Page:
Some support workers are being sent into homes without training, or even orientation, as poor practice by CCS Disability Action coordinators continues.
Support workers are not speaking up about the poor practice by the coordinators they answer to – out of fear for their jobs. In some cases, new support workers are being put ‘on the floor’ with high-needs clients without orientation or any hands-on training.
A full orientation is compulsory for new support workers in most organisations and is set out in their employment contracts.
Recently, CCS Disability Action sent a worker into a home in Hamilton without the proper training – insisting that the worker’s ‘prior experience’ was sufficient. Another, more experienced support worker, raised concerns to coordinators but was told no orientation was required.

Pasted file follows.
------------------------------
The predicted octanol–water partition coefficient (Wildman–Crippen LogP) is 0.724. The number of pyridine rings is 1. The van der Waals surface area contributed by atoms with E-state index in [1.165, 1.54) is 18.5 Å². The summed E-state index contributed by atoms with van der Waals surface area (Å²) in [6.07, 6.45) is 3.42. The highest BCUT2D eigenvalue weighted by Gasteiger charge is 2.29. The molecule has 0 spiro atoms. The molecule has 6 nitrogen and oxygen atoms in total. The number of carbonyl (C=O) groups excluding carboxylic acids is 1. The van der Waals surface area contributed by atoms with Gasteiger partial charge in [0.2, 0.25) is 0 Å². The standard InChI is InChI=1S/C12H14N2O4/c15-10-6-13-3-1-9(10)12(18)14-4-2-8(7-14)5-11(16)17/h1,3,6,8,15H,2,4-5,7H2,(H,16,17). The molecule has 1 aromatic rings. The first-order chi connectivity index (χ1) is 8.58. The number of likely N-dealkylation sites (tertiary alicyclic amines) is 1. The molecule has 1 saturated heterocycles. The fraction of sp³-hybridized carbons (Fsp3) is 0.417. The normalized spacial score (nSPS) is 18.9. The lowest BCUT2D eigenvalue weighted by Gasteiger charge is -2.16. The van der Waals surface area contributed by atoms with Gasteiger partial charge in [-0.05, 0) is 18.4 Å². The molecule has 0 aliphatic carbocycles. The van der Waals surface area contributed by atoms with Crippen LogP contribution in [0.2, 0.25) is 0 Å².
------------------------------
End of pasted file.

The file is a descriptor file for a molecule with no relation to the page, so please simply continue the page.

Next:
On May 9th, The Real Michael Pulman reported that some service coordinators at CCS Disability Action could be guilty of misconduct after another client in Hamilton was left with less than half of her allocated support.
At one point – the woman was receiving as little as two hours per week and had to scrape by, enlisting the help of other support workers who offered to help where they could.
CCS Disability Action president Kim Willetts denied those claims in a letter to The Real Michael Pulman – saying they were ‘defamatory and untrue’.
Willets didn’t acknowledge that an investigation into the situation had, or hadn’t occurred, at the organisations Waikato branch.
The Real Michael Pulman understands that the situation involving that particular woman was fixed in early 2017, but only after support workers discovered a letter signed by Disability Support Link (a major Needs Assessment organisation) and complained to CCS Disability Action coordinators.
Disability Support Link provided no comment on the matter when contacted on Tuesday.